Yes, you will learn music theory

It's a serious let down to me, but this is a legitimate question.  Apparently some teachers don't teach theory!?!  I can't even imagine such an experience, but if you're hanging out anywhere near me, it's going to leak out all over the place.  I have a insatiable need for my students to know why and how and when. To me it would be like teaching language without acknowledging that some words represent things, and others represent actions, and others describe things.  And don't get me started on words that join!!

No, you don't have to learn to read sheet music

Everyone, and I mean EVERYONE is sure this is the most important skill.  But the majority of adult students don't need nearly as much of this as they think.  Back to the language analogy: imagine someone telling you they want to be a captivating story teller at parties, so they really want to learn how to read.  Those might be somewhat related skills, but the quickest path to being the life of the party is NOT sounding out letters.

"But I've heard there are some really entertaining stories in books and I want to tell good stories like that!  Won't that work?"  Um...yes.  That could work, but it's also entirely possible you'll be able to read and still suck at parties. Why don't we skip the alphabet for now and just work on some story telling techniques and then we can slowly work on this reading thing on the side?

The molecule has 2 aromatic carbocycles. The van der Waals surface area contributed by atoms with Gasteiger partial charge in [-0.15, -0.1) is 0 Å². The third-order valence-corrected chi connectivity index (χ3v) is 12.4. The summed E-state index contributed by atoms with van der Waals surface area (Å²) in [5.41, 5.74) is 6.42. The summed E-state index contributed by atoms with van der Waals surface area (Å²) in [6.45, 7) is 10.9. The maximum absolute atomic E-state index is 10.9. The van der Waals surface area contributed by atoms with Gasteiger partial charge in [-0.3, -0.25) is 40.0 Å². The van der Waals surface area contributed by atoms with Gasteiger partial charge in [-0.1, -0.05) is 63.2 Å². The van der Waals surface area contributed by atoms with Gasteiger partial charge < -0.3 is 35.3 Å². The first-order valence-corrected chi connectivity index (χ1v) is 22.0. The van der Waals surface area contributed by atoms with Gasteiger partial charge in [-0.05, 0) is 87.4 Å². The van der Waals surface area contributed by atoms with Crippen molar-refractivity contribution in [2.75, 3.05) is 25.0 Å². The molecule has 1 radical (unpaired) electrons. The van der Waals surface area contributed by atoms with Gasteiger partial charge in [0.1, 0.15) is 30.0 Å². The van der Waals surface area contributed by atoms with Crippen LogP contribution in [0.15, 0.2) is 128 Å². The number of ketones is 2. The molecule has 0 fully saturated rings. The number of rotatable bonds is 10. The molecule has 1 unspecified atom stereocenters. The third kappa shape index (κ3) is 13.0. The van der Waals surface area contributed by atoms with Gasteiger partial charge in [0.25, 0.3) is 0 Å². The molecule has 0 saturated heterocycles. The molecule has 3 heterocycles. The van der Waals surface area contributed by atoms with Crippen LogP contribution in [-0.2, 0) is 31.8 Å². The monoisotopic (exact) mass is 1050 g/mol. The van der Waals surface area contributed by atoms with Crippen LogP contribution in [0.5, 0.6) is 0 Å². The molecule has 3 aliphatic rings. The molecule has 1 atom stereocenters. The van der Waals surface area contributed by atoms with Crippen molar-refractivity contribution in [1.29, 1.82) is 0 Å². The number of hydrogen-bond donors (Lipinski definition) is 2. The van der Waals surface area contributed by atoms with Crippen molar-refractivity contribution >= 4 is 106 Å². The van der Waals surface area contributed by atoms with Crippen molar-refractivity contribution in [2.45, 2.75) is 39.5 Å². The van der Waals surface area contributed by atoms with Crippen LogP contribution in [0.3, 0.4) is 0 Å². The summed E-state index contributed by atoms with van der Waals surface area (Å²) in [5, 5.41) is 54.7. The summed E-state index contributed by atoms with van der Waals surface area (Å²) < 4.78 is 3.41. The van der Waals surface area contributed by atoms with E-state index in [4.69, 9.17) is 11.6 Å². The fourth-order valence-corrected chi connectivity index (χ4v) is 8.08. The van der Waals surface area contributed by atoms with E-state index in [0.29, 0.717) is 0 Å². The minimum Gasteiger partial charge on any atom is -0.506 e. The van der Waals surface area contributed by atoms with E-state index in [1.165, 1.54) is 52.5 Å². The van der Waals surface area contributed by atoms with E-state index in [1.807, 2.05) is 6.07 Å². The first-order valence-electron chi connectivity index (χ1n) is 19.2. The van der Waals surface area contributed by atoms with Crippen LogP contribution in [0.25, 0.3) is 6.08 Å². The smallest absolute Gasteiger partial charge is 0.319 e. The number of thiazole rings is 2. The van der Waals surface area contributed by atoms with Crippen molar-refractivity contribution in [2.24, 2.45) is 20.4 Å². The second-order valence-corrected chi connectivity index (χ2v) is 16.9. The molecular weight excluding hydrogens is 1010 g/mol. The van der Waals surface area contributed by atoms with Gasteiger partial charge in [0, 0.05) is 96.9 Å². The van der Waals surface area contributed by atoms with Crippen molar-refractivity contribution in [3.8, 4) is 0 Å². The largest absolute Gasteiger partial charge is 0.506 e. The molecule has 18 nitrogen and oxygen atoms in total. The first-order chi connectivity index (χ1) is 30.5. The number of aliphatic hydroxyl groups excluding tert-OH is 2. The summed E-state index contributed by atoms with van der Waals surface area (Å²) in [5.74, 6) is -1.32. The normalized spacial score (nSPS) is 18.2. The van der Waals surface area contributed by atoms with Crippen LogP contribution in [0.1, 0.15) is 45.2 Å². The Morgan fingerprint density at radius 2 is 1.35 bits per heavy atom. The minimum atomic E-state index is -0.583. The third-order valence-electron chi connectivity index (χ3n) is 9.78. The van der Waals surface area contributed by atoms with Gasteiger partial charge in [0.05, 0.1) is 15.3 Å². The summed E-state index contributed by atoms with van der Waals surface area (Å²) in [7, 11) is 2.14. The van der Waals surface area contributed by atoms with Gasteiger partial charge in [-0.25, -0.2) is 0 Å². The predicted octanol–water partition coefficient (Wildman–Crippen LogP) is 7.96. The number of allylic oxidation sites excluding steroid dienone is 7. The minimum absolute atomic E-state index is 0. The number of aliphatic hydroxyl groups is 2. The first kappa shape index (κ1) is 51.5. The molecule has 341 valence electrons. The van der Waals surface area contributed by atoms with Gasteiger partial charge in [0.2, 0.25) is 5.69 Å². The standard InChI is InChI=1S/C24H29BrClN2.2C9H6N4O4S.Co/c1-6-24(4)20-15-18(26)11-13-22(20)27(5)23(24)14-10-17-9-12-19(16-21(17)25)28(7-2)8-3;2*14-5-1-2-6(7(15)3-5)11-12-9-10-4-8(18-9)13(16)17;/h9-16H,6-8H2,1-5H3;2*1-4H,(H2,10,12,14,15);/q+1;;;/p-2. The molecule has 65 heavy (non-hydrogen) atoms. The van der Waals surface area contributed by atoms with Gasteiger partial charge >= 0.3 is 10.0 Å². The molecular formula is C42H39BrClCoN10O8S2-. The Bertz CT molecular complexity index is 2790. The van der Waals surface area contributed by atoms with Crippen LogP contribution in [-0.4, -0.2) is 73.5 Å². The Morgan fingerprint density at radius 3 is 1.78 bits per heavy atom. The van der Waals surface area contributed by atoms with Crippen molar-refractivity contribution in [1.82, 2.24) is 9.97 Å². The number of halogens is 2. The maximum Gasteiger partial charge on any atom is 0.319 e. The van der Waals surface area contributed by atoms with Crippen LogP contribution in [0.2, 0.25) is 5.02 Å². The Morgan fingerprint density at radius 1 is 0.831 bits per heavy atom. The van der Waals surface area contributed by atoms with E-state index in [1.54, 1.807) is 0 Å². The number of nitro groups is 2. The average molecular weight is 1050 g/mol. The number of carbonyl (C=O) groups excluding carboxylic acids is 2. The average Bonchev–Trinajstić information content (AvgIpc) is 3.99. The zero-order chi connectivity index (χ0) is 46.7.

Not that I would ever advocate for illiteracy, but learning to read has, as it turns out, surprising little to do with speaking well.  Which is why we teach babies how to speak and don't really harp on learning to read until 5 or 6 years later.  And even then, we give them a good 5-10 years before we expect the whole literacy thing to really blossom. 

Yes it's normal to take this long

You're chasing the sunset.  It looks catch-able, but it's not.  The only option is to enjoy the journey. Record yourself.  Not because you're good enough, but precisely because you're bad.  In 6 months, you'll need to hear what bad sounded like to convince yourself you're making progress. When you remind yourself how bad you used to be, you'll start to realize: No matter how good I get, I'm always going to feel like I'm on the verge of being good.